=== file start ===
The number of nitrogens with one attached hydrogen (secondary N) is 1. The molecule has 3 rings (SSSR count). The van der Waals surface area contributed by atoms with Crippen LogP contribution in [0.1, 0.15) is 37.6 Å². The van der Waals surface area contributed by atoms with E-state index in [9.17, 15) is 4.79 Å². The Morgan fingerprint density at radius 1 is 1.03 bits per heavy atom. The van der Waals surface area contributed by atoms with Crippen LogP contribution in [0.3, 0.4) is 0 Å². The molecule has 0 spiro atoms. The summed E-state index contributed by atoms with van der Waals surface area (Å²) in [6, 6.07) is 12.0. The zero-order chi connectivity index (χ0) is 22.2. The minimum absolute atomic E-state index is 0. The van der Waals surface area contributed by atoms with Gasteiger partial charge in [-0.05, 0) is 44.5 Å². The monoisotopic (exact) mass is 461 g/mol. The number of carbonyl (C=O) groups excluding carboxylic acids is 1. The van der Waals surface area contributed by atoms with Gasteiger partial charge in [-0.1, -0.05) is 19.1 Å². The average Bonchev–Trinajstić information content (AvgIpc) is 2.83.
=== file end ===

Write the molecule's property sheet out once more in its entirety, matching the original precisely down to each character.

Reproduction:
The number of nitrogens with one attached hydrogen (secondary N) is 1. The molecule has 3 rings (SSSR count). The van der Waals surface area contributed by atoms with Crippen LogP contribution in [0.1, 0.15) is 37.6 Å². The van der Waals surface area contributed by atoms with E-state index in [9.17, 15) is 4.79 Å². The Morgan fingerprint density at radius 1 is 1.03 bits per heavy atom. The van der Waals surface area contributed by atoms with Crippen LogP contribution in [0.3, 0.4) is 0 Å². The molecule has 0 spiro atoms. The summed E-state index contributed by atoms with van der Waals surface area (Å²) in [6, 6.07) is 12.0. The zero-order chi connectivity index (χ0) is 22.2. The minimum absolute atomic E-state index is 0. The van der Waals surface area contributed by atoms with Gasteiger partial charge in [-0.05, 0) is 44.5 Å². The monoisotopic (exact) mass is 461 g/mol. The number of carbonyl (C=O) groups excluding carboxylic acids is 1. The van der Waals surface area contributed by atoms with Gasteiger partial charge in [-0.1, -0.05) is 19.1 Å². The average Bonchev–Trinajstić information content (AvgIpc) is 2.83.